When you can’t speak, sing.
In the simplest terms, this philosophy inspires Albulena Shabani. But the research she’s begun as a new Fulbright-mtvU fellow is in no way simple: gender, sexuality, how women heal the wounds of war through music and voice.
More than a decade after the Kosovo War, Shabani (’10 BA English) says the silence around sexual violence against women in wartime remains largely, dangerously intact.
“In Kosovo, rape was used as a weapon of war to emasculate Muslim men who could not defend mothers, wives, sisters, daughters. How do you talk about that?,” Shabani asks. “Most people don’t. That’s why music can be such a powerful space for healing and creating mutual understanding. Who needs to talk when you can sing?”
Shabani, whose work is affiliated with the University of Prishtina, will begin crafting an open mic series with a women’s choir, Lira, when she arrives in Kosovo this week. The Fulbright-mtvU fellowship funds a select handful of research projects yearly that explore the power of music as a global force for mutual understanding.
“Art helped me find my voice,” says Shabani. “I really had to fight for the freedom to be an artist, though. It was so taboo for a young lady to be creative outside of traditional spaces.”
That’s because – before she represented Milwaukee in the 2010 Women of the World poetry slam; studied English, film, political science and women in Islam at UWM; and directed award-winning short films – Shabani had to manage her own cultural transitions and expectations.
She moved from Macedonia to Wisconsin at age 12. “As first-generation immigrants, times were tough and my family struggled a lot with poverty and culture shock. We moved lots.
“I’m grateful my family has done so well in Wisconsin.”
Arriving at UWM via Tomahawk High, Shabani launched into academics, art and activism, helping organize events that brought Saul Williams and Amiri Baraka to campus. She studied film, film theory, Islam and feminism, writing and critical thinking, political science and more. “My parents didn’t have an opportunity to even go to high school, so I’m grateful to have had guidance from my community here,” Shabani now says, naming several UWM faculty who inspired her academic and artistic interests.*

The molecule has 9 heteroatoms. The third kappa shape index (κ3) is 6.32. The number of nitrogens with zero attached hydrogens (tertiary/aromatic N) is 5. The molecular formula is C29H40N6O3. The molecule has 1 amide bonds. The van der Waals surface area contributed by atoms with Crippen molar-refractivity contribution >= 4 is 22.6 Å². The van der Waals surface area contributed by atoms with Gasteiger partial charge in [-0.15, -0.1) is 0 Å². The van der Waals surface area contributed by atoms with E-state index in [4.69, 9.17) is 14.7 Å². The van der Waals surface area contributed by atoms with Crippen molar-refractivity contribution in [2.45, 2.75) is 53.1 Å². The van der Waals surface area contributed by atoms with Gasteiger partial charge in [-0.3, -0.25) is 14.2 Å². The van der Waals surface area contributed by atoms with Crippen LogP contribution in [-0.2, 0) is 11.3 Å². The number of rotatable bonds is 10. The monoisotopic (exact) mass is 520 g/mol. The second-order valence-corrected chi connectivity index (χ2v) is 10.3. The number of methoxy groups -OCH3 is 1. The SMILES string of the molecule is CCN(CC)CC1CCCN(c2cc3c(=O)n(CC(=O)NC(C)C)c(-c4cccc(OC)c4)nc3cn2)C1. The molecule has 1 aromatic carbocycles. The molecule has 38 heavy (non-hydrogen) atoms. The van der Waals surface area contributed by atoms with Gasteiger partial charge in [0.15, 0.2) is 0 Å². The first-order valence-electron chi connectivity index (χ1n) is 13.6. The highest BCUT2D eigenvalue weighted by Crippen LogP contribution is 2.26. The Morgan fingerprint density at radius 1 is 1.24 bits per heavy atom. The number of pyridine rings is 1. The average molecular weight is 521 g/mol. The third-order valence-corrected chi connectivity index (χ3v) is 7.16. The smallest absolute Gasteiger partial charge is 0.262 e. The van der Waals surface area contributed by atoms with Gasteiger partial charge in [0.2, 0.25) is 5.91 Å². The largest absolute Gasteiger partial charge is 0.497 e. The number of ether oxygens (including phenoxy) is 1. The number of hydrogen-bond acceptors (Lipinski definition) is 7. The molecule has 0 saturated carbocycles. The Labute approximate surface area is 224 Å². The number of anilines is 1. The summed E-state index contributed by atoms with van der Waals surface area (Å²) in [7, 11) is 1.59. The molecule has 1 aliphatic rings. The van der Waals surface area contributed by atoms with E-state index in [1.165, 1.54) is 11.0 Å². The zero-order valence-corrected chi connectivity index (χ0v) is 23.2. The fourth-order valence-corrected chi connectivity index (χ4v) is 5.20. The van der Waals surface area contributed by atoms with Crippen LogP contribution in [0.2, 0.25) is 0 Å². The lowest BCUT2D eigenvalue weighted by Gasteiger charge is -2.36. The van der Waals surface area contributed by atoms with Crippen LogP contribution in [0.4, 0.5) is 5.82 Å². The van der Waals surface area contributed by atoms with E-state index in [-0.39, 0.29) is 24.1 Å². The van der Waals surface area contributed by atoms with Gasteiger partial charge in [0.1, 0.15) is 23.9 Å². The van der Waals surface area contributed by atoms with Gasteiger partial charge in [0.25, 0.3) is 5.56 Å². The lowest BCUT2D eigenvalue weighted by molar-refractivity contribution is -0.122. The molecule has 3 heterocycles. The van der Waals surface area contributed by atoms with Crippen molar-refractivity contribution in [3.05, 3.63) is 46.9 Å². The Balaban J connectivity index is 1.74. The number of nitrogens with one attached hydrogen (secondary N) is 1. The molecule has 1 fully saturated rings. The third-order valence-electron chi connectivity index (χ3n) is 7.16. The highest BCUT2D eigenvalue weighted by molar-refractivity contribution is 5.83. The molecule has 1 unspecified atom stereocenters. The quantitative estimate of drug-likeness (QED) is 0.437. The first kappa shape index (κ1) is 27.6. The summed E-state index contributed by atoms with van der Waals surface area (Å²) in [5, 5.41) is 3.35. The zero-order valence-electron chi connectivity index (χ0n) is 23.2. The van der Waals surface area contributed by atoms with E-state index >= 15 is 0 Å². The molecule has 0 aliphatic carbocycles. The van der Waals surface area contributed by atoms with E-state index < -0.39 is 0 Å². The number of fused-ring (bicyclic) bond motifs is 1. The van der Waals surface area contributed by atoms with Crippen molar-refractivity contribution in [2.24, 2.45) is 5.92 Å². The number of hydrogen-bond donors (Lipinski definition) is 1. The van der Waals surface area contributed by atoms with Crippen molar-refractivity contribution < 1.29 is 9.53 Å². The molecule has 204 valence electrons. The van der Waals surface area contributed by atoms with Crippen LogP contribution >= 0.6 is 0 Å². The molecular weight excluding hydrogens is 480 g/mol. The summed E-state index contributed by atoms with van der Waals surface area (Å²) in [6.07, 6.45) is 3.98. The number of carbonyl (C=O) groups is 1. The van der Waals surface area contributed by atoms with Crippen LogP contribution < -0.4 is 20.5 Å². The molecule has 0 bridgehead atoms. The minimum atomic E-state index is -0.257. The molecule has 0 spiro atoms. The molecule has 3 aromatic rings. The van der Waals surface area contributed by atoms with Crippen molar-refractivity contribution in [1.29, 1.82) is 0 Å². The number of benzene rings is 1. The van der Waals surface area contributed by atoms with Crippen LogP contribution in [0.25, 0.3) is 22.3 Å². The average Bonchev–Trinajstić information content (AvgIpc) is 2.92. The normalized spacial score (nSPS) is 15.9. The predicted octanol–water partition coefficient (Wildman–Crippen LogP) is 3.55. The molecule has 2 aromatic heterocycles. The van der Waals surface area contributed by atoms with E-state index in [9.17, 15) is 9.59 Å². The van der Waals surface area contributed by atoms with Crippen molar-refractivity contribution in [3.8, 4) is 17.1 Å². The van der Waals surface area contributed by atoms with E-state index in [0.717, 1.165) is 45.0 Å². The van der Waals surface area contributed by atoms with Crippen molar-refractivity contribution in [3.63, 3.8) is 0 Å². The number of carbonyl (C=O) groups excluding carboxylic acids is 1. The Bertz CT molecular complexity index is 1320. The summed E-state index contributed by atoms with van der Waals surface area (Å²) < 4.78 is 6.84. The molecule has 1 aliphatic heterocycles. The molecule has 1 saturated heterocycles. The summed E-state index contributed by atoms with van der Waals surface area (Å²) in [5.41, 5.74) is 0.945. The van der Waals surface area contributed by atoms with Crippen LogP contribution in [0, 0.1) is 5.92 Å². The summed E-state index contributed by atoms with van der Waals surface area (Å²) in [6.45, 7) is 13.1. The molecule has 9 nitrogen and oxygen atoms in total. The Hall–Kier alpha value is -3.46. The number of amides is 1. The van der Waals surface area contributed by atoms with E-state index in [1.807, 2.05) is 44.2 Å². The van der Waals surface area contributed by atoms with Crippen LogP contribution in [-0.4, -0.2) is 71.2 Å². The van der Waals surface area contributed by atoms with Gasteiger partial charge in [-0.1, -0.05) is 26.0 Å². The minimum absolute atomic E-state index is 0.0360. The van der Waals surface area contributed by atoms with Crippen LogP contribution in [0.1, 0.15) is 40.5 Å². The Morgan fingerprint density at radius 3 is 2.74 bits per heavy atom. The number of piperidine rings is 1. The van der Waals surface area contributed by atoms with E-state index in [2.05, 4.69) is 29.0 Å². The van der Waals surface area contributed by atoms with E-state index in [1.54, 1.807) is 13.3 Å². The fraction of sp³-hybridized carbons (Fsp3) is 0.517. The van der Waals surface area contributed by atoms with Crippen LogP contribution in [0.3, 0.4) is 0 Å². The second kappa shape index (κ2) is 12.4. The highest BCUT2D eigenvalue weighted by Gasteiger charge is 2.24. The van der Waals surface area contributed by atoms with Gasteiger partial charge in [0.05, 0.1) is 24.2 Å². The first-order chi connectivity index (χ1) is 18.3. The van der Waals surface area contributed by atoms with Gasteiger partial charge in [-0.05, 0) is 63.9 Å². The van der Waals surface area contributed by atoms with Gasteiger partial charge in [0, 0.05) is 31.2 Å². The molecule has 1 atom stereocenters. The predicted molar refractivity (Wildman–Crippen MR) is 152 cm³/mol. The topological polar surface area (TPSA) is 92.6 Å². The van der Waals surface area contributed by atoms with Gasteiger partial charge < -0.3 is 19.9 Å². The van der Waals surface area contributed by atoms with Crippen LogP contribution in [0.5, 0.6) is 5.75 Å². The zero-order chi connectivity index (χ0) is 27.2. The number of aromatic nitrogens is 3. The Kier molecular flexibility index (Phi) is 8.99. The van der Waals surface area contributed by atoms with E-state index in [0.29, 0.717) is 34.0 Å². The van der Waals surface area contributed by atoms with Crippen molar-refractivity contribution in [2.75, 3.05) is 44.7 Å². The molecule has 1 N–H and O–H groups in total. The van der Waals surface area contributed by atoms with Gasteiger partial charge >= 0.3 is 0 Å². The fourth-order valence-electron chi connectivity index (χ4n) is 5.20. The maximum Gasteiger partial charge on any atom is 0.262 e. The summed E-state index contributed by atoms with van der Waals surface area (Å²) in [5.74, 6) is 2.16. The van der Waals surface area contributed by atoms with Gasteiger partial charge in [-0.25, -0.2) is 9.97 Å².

“Now I want to help Lira create a space where more women can share their voices. My job is to document this process and offer another venue for their voices to be heard through film.”
Shabani is in Kosovo through June 2013.
Read her blog at http://fulbright.mtvu.com/
Watch her films at http://www.youtube.com/user/albulenaearth?feature=watch
* Shabani says: “My passion for film and film theory started in a course I took with Portia Cobb, then Gilberto Blasini and Tami Williams. Kristie Hamilton, Alice Gillam, Lane Hall, and Jane Gallop helped me grow as a writer, artist, and critical thinker. Lane Hall has been a great mentor for me. Natasha Borges Sugiyama was my favorite Political Science Professor. She’s the reason I became passionate about women’s issues in a global context. I recently had the opportunity to share with Ellen Amster from the History Department here how important her influence was. I took a class with her on Women and Islam.”